But from the start of this budget season, council members disagreed on how conservatively they should project revenues in response to an uncertain economy.
Citing the city's estimated revenue surplus of $1.3 million this year, and several recent years of intentionally budgeting to receive less sales tax revenue than actually comes in, council agreed Tuesday night to budget a little less conservatively for 2013 to avoid service cuts.
“Fiscally conservative I am, but fiscally damaging I am not,” council member Kevin Kaminski said before he proposed the city increase its revenue projections by $485,000 next year to avoid cuts to transit and possibly give additional funding to other city departments. “We shouldn't be strangling the city to hurt the product.”
Sonja Macys asked the council whether the “juice was worth the squeeze” and advocated for finding a way to resume the Yellow Line.
Council eventually settled on the vote to avoid the cuts to transit.
Several council members also said they would entertain adding more dollars to the budget to give more funding to such entities as the Steamboat Springs Chamber Resort Association and to city departments.
And at the same time they considered things to increase spending on, council members ended up saving $288,600 in the capital reserve fund by cutting several items. The savings came from forgoing two proposed studies and delaying the resurfacing of clay courts at the Tennis Center at Steamboat Springs by a year.
The council will consider approving a first reading of the 2013 budget at its Oct. 30 meeting.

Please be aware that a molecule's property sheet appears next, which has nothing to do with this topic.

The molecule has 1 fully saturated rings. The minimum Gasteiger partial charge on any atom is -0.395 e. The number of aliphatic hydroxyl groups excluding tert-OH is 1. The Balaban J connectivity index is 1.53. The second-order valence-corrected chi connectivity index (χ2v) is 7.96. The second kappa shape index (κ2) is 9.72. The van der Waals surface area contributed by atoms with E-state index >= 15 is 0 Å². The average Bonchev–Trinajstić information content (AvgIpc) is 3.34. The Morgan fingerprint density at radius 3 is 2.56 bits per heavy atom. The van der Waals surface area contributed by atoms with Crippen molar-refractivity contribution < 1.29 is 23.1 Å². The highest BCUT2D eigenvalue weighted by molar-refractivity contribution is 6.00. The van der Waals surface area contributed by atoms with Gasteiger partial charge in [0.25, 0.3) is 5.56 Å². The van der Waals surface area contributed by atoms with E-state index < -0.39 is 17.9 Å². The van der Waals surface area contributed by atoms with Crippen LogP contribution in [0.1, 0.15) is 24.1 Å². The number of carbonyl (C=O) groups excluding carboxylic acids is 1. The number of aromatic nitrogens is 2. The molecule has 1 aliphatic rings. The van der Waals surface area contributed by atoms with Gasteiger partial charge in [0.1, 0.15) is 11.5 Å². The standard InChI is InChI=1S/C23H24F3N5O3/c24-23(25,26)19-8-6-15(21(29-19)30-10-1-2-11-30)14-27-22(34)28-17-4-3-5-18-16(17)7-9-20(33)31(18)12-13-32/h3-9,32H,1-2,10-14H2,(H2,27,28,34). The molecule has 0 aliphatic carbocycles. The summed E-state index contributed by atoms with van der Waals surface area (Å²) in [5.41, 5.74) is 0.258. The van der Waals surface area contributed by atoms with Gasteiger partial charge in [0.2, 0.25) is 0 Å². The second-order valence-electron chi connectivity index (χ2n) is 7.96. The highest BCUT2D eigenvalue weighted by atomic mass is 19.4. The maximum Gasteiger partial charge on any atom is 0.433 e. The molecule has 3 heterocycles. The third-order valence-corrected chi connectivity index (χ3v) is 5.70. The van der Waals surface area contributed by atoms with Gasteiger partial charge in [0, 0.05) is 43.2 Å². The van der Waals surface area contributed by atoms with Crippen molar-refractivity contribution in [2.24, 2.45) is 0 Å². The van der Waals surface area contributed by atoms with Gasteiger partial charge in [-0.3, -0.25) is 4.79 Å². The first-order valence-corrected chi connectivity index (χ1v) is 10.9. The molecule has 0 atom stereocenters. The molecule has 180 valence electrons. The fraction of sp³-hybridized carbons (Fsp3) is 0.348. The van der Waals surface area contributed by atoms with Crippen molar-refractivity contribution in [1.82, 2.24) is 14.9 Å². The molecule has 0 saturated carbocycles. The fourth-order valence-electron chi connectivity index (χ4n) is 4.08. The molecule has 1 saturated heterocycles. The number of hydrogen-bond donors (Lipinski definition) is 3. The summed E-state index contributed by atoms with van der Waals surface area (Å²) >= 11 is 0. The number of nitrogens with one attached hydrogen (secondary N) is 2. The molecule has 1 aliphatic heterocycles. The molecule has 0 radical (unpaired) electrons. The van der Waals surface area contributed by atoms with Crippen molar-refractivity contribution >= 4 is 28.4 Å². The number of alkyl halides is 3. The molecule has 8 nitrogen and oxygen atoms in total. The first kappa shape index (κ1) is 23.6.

Other highlights from Tuesday's budget retreat:
The value of studies
City Council added $220,000 back to the city's capital reserve fund by nixing two proposed studies.
Studies quickly became a discussion item during the retreat when council members questioned whether the Public Works Department needed one of the studies, a $150,000 item labeled a Transportation Master Plan.
City staff said that study would have examined all of Steamboat's major intersections so developers would have an idea of what improvements they would need to make to them when building near them.
Council members thought the study was unnecessary in part because many of Steamboat's intersections have been examined for potential development in recent years.
“If we're going to fund a study, the reasons for it needs to be bulletproof,” Council Member Kenny Reisman said.
Council members also passed on a proposed $70,000 study on Howelsen Hill to explore ways it could generate more revenue.
Several council members, including Macys and Kamniski, expressed concern about the city's recent trend of having employees absorb more job responsibilities in response to budget cuts. Kaminski specifically mentioned the Howelsen Ice Arena as a facility employees are now doing more to maintain while also seeing their budget slashed.
He said the cuts are “starting to hurt the product.”
“The people we have working there are taking pride in what they do,” he said. “We're cutting them down and they still want their product to be high quality.”
When discussing the city's scheduled $332,000 debt payment on the Iron Horse Inn, Finance Director Kim Weber told the council the motel currently is projected to bring in 15 percent less than the $400,000 in revenue the city budgeted to receive from its operation this year.
Hermacinski then asked why, if the motel is continuing to lose money, the facility isn't moth-balled. Hermacinski is an advocate of a plan to tear down the motel and replace it with a police station.
Reisman then pondered if it could be turned into something like a business center at a much lower cost. The new police station is estimated to cost $7 million.
Deputy City Manager Deb Hinsvark put cold water on both of those proposals when she informed the council they wouldn't be acceptable to the motel's debt-holders.
To reach Scott Franz, call 970-871-4210 or email scottfranz@SteamboatToday.com